More than 92 per cent of educators believe that some of their students plagiarise according to a snapshot survey. The questionnaire by resource website PlagiarismAdvice.org found that a while 40 per cent believe that plagiarism is restricted to a small minority, a third fear it is an increasing problem. More than half of the respondents said they had encountered whole paragraphs which had been plagiarised, while 5.5 per cent said they had seen whole essays or pieces of coursework copied.
The findings come despite 92 per cent of the respondents saying that students do receive guidance about plagiarism and referencing, most commonly via study skills sessions. Meanwhile, the penalties for plagiarism ranged from detentions, decreased marks and repeating assignments to nothing at all. About half of the respondents said their institution used plagiarism detection software. One teacher told the study: “Plagiarism seems to be an increasing problem where students are not prepared to put time into research, and if they leave their work to the last minute.”
The 2,000,000th Raspberry Pi has been sold since the computer’s launch in February 2012. The credit-card sized computer, which sells for around £30, has proven popular in schools as a simple and cheap way of teaching programming and other core computing skills – a key focus of the new computing national curriculum. The Raspberry Pi Foundation has confirmed that the milestone was reached at the end of October. Visit: www.raspberrypi.org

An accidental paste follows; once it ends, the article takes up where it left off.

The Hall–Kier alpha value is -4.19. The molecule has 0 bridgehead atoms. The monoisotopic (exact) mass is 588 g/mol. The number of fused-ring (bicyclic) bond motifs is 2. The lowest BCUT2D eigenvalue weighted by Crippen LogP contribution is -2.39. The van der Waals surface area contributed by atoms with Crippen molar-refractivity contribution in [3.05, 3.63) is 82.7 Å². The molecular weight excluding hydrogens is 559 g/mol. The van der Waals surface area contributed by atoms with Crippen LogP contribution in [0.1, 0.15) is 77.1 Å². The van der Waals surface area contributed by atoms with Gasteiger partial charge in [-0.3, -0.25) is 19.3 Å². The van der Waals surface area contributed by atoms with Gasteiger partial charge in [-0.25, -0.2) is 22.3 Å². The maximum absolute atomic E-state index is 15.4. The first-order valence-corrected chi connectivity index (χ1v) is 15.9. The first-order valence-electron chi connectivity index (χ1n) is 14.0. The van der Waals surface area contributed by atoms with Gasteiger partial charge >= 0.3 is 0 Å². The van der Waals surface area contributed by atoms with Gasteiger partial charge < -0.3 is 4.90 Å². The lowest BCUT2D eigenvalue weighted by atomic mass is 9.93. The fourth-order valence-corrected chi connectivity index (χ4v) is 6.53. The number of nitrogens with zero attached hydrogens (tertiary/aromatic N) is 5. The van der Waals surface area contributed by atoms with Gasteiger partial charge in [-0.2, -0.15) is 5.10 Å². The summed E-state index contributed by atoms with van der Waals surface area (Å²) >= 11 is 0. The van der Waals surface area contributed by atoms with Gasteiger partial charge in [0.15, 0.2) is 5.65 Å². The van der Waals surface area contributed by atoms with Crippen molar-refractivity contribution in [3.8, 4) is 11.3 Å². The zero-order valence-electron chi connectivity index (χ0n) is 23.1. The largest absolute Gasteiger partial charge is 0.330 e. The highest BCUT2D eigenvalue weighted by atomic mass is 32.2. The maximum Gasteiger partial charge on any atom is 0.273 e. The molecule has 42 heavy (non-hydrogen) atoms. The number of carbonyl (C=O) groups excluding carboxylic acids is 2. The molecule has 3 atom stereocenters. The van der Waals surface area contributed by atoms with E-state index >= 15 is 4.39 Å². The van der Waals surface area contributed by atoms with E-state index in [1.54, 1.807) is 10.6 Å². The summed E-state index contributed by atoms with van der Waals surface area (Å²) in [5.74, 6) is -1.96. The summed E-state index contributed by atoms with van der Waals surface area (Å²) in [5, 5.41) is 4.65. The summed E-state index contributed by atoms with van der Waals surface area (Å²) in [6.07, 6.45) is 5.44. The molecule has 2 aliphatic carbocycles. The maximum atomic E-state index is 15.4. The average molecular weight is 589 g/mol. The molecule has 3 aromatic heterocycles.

More than £20,000 worth of classroom resources are being offered as part of the Bett Show’s 30th anniversary celebrations. The educational technology show launched as the Hi Technology and Computers in Education Exhibition in 1985 and Bett 2014 is its 30th event. To mark the landmark, a competition is inviting students to imagine what the classroom would have looked like over the last 30 years, or how it might look over the next 30 up until 2044. Prizes for two winning schools have been donated by Bett exhibitors. Bett 2014 runs from January 22 to 25 in London. Visit: www.bettshow.com/competition
Five new free online courses aimed at developing the creative and digital skills of 14 to 19-year-olds have been launched by Adobe. Adobe Generation first launched in 2012 and this year’s courses kicked off on Tuesday (November 19) and will run until July 2014. Courses include video production, app design, photo imaging, games design and animation. Each course runs over a five-week period, with one live online session taking place every week on a Tuesday at 7pm. Visit: www.adobegeneration.com